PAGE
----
AN ABOUT FACE

I am a pure-blooded citizen of Israel and a member of the tribe of Benjamin—a real Hebrew if there ever was one! I was a member of the Pharisees, who demand the strictest obedience to the Jewish law.  I was so zealous that I harshly persecuted the church. And as for righteousness, I obeyed the law without fault. [Philippians 3:5-6 (NLT)]

In writing about change yesterday, I couldn’t help but think of the Apostle Paul. He knew firsthand of God’s transforming power. When we first meet Paul, he’s going by his Hebrew name of Saul and looking on as Stephen (the first of Christ’s followers to give his life for the gospel) is stoned to death.

The slaying of Stephen led to a wave of persecution and Saul relentlessly went from house to house in search of Jesus’s followers so he could drag them off to prison. Full of religious zeal and eager to kill those who followed the Way, Saul asked the high priest for permission to go to Damascus so he could arrest Christ’s followers and drag them back to Jerusalem in chains. In short, Saul was brutal and violent and little more than a religious terrorist! It is on the road to Damascus, however, that Saul meets the risen Christ and has his amazing conversion [Acts 9]. Meeting Jesus face-to-face, being struck blind for three days, having Ananias lay hands on him, scales falling from his eyes, and Saul’s baptism make for a powerful story of redemption and truly testify that no person is beyond the saving grace of the Lord.

Nevertheless, old habits die hard and, as I wrote yesterday’s devotion, I wondered if Saul struggled as this once fanatical persecutor of Christians transformed into the great Christian evangelist. As a second-generation Pharisee, he thought of himself as a member of an elite group and anything foreign would have been detested. Wanting to keep himself free of any impurity, the old Saul would never associate with Gentiles or even any Jews who interpreted the law differently. Yet, the man who abhorred anyone different from him preached all over the Roman Empire, stressed unity between Jewish and Gentile believers, and became known as the Apostle to the Gentiles!

As a Pharisee, Saul had been meticulous to the point of obsession about obedience to both the written and oral Law. Yet, in an about face, he maintained that Jewish Christians no longer had to abide by those same regulations and that Gentile converts didn’t have to become Jews before becoming Christians. Understanding that it was the Holy Spirit rather than the Law that empowered holy living, Saul changed from thinking that strict obedience to the Law would make us right with God to knowing that we are only made right by grace through faith in Jesus.

Nevertheless, until meeting Jesus on the way to Damascus, Saul’s life had been wrapped around strict adherence to the Law. Did he have difficulty letting go of Pharisaic traditions like their elaborate hand washing ritual before meals, the conspicuous wearing of phylacteries and tassels, or fasting twice a week? Did the Jew who’d grown up loathing Gentiles cringe when he first sat down to eat with them? Until now, I hadn’t considered how difficult it had to have been for the Pharisee to become the Apostle. The man who wrote that “anyone who belongs to Christ has become a new person” [2 Corinthians 5:17] knew firsthand the truth of his statement. It is in his transformation that we see the power of Jesus to revolutionize a life! Through the power of the Holy Spirit, the persecutor of Christians became a preacher for Christ!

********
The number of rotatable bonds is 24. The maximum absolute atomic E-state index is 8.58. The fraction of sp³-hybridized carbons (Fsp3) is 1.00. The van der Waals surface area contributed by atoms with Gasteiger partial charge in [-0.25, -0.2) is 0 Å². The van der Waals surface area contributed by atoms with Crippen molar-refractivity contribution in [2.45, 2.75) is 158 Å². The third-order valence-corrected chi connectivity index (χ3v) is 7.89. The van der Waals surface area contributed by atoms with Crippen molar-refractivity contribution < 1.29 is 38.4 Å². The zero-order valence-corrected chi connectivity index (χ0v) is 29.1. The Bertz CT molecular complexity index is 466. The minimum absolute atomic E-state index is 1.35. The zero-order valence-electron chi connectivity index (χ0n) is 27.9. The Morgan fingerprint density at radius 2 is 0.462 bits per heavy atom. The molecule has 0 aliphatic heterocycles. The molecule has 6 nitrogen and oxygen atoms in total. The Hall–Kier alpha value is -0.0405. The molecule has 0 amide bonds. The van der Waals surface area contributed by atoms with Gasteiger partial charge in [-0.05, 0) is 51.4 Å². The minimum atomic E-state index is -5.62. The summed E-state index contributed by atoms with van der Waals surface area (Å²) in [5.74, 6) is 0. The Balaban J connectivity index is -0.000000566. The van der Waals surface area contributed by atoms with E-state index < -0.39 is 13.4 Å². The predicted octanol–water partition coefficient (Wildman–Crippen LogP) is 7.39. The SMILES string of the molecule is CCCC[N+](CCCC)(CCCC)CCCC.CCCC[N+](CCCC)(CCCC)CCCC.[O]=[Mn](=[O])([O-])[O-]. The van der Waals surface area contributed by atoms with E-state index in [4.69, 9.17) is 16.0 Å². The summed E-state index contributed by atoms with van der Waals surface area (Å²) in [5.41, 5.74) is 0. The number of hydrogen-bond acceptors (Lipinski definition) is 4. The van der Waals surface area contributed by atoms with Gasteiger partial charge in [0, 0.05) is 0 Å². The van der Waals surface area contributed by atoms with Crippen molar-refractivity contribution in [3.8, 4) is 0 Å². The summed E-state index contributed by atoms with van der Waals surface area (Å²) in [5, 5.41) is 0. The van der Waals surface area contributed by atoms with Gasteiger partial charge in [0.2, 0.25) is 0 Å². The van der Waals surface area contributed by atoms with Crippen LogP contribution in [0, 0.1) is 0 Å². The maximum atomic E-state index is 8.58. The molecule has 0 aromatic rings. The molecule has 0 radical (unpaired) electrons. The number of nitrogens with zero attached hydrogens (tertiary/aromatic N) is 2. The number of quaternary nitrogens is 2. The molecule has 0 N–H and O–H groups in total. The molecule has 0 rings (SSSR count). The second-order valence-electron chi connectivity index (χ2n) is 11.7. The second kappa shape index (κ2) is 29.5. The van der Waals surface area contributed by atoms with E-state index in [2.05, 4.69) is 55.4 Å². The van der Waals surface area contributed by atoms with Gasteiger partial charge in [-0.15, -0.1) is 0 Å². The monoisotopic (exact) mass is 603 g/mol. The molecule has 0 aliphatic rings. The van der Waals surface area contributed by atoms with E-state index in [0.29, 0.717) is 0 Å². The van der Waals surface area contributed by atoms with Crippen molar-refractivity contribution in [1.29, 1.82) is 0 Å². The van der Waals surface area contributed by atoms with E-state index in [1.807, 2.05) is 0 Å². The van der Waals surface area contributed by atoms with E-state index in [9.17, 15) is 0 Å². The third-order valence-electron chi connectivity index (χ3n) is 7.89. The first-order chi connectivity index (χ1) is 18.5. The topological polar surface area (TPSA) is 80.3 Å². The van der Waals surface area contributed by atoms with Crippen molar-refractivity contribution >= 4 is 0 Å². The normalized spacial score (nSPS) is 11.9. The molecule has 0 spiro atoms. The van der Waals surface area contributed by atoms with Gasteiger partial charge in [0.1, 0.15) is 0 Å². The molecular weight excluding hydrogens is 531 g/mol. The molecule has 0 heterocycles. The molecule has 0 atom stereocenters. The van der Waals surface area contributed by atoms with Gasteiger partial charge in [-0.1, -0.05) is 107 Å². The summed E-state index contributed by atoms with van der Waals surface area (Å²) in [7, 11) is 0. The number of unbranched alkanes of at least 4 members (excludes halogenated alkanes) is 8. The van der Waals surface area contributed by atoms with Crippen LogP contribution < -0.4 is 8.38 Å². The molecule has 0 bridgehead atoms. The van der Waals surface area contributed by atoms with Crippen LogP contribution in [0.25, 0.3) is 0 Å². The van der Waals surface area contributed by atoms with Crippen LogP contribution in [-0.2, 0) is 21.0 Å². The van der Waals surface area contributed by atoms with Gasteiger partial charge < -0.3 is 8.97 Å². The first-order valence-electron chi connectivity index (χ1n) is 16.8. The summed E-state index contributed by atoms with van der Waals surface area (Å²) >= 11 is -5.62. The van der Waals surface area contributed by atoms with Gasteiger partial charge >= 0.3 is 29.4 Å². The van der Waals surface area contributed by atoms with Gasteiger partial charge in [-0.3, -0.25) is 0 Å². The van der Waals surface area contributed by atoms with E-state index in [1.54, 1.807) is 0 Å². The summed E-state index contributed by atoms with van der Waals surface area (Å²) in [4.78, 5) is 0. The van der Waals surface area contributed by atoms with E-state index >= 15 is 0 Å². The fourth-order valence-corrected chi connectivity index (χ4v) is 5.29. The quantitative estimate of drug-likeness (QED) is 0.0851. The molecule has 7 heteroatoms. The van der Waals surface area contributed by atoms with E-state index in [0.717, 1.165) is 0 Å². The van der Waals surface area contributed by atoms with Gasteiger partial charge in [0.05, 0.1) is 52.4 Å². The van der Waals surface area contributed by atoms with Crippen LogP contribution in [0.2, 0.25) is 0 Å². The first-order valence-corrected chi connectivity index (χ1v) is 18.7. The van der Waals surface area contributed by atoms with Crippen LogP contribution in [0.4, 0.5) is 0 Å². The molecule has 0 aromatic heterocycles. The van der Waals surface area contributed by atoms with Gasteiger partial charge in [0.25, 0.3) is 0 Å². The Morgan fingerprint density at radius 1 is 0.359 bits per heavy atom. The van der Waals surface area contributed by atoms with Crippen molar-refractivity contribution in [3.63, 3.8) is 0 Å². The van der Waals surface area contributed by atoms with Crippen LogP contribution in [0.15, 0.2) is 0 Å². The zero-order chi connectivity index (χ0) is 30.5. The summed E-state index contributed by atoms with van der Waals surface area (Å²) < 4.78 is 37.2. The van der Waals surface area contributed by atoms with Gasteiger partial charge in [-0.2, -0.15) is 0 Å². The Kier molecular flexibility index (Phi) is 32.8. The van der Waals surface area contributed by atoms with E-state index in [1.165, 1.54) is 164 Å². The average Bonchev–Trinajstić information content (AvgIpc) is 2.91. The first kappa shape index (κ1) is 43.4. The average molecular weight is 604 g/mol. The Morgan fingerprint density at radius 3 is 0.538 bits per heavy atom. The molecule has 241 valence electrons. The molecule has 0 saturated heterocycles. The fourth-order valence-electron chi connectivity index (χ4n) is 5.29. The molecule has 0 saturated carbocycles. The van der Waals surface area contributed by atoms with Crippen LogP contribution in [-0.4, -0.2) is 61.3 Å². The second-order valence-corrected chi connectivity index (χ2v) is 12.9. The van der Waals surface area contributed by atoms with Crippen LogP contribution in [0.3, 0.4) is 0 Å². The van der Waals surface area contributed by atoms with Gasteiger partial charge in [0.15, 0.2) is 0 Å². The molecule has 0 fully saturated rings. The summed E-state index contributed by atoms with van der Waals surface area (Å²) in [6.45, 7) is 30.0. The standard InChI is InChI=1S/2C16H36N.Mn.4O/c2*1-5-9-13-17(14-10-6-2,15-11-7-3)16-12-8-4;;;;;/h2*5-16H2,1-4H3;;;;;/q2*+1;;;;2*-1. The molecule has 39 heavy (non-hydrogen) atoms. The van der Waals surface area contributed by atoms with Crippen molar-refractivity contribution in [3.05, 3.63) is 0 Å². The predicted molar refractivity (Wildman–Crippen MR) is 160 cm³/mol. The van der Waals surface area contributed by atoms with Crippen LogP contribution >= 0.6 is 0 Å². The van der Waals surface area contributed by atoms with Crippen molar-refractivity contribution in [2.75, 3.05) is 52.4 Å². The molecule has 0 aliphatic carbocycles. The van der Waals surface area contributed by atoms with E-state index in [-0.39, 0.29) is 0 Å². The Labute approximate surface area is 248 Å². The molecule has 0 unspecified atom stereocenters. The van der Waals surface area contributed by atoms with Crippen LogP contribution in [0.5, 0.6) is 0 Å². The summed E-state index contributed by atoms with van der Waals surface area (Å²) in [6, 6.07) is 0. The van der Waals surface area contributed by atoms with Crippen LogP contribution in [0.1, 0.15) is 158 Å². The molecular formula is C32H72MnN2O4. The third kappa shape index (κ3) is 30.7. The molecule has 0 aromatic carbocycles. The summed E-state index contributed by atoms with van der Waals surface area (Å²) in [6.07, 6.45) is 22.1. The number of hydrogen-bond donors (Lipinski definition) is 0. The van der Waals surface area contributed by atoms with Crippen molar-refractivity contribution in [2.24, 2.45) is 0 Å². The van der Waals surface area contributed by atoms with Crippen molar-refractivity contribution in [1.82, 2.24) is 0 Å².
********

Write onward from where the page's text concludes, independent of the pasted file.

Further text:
Yes, everything else is worthless when compared with the infinite value of knowing Christ Jesus my Lord. For his sake I have discarded everything else, counting it all as garbage, so that I could gain Christ and become one with him. I no longer count on my own righteousness through obeying the law; rather, I become righteous through faith in Christ. For God’s way of making us right with himself depends on faith. [Philippians 3:8-9 (NLT)]

Copyright ©2019 jsjdevotions. All rights reserved.

CAN WE CHANGE?

leopardCan an Ethiopian change his skin or a leopard its spots? Neither can you do good who are accustomed to doing evil. [Jeremiah 13:23 (NIV)]

What words of despair from Jeremiah! Yet, why would God send him to the people of Judah with the call to repent if there was no hope of change? Surely, He didn’t send His prophet on a fool’s errand!

We all have issues with sin. While it may not be theft or adultery, chances are it’s something like anger, envy, impatience, bigotry, hostility, selfishness, pessimism, or pettiness. “It’s just the way I’m built,” we say in way of excuse. While we may justify ourselves by saying our faults are simply our nature, they aren’t! Having recently gone through genetic testing, I didn’t see any genes for things like lust, short-temper, worry, nitpicking, intolerance, arrogance, discontent, or stinginess. When we confuse our learned behavior with innate behavior, we excuse the inexcusable. While we can’t change our skin color or blood type, we can change our habits.